NATO's victory in Libya : the right way to run an intervention by Ivo H Daalder( )

2 editions published in 2012 in English and held by 4 WorldCat member libraries worldwide

"NATO's operation in Libya has rightly been praised for saving lives and ending a tyrannical regime, write the U.S. permanent representative to NATO and its supreme allied commander in Europe. But to replicate the success, member states must reinforce their political cohesion and improve the burden sharing that made the mission work."--Editor
Marine technology transfer and the law of the sea by James Stavridis( )

2 editions published in 1984 in English and held by 3 WorldCat member libraries worldwide

Destroyer captain : lessons of a first command by James Stavridis( Book )

2 editions published in 2008 in English and held by 2 WorldCat member libraries worldwide

Dette er god og måske også nødvendig læsning for alle, som ønsker at vide hvad kommando til søs drejer sig om. Forfatteren her fortæller åbent om hvordan det var, om sine op - og nedture, om det gode og det hårde ved jobbet. Sømilitære anmeldere er imponerede
Marine technology transfer and the law of the sea 1 by James Stavridis( )

1 edition published in 1984 in English and held by 2 WorldCat member libraries worldwide

The accidental admiral : a sailor takes command at NATO by James Stavridis( Book )

2 editions published in 2014 in English and held by 2 WorldCat member libraries worldwide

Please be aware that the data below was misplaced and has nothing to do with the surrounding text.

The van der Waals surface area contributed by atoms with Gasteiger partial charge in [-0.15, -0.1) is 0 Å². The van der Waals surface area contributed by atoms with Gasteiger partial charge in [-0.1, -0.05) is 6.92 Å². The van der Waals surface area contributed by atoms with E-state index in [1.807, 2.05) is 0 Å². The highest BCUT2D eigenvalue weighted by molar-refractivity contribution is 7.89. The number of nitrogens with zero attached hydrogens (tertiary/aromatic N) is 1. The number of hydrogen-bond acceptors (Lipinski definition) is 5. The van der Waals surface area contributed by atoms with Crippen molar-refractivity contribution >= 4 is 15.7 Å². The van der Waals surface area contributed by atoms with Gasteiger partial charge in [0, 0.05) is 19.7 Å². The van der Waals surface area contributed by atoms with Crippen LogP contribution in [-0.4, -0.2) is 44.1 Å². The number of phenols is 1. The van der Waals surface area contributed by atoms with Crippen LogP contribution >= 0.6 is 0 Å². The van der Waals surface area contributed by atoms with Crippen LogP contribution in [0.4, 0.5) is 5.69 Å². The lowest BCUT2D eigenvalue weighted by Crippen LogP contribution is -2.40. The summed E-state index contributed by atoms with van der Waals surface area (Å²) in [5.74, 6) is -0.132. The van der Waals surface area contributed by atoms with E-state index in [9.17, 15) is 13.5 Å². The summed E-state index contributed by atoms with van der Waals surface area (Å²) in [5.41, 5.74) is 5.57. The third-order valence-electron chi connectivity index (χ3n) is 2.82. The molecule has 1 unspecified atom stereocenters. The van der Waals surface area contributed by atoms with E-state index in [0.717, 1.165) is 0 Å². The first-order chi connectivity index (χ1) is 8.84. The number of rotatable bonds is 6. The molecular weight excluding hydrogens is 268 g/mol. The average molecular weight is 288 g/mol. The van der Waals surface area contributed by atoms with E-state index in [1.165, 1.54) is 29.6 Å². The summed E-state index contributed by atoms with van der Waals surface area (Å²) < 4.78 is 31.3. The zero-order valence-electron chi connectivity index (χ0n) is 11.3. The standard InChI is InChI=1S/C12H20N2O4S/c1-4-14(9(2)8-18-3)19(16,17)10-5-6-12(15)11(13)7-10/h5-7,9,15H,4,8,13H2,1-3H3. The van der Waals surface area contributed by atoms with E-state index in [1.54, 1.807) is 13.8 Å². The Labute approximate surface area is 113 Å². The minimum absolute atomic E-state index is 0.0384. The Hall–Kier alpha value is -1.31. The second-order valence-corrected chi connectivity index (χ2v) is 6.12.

After he was selected to be NATO's sixteenth Supreme Allied Commander, The New York Times described Jim Stavridis as a "Renaissance admiral." A U.S. Naval Academy graduate with a master's degree and doctorate from The Fletcher School of Law and Diplomacy at Tufts University, conversant in both French and Spanish, this author of numerous books and articles impressed the Navy's leaders and senior Pentagon civilians with his wide range of interests, educational background, keen understanding of strategic doctrine, mastery of long-range planning, and command of international affairs. Since NATO had previously been led by generals, Stavridis saw his assignment as the first admiral to take command as somewhat "accidental." As the American and NATO commander in Europe responsible for 120,000 coalition troops serving in fifty-one nations, on three continents and at sea he had come a long way since almost leaving the Navy for law school five years after receiving his commission. The Accidental Admiral offers an intimate look at the challenges of directing NATO operations in Afghanistan, military intervention in Libya, and preparation for possible war in Syria--as well as worrying about the Balkans, cyber threats, and piracy, all while cutting NATO by a third due to budget reductions by the twenty-eight nations of the alliance. More than just describing the history of the times, Stavridis also shares his insights into the personalities of President Barack Obama, Secretary of State Hillary Clinton, Secretaries of Defense Robert Gates, Leon Panetta, and Chuck Hagel, Afghan President Hamid Karzai; Generals David Petraeus, Stanley McChrystal, John Allen, and many more. Known as an innovator and an early adopter of technology and social media, Stavridis' ability to think "outside the box" and sail in uncharted waters is unmatched. He shares his insights on leadership, strategic communications, planning, and the convergence of threats that will confront the United States and its allies in the near future. Stavridis is an advocate of the use of "Smart Power," which he defines as the balance of hard and soft power. He explains that in creating security in the twenty-first century it is critical to build bridges, not walls, and stresses the need to connect international, interagency, and public-private actors to achieve security. --Provided by publisher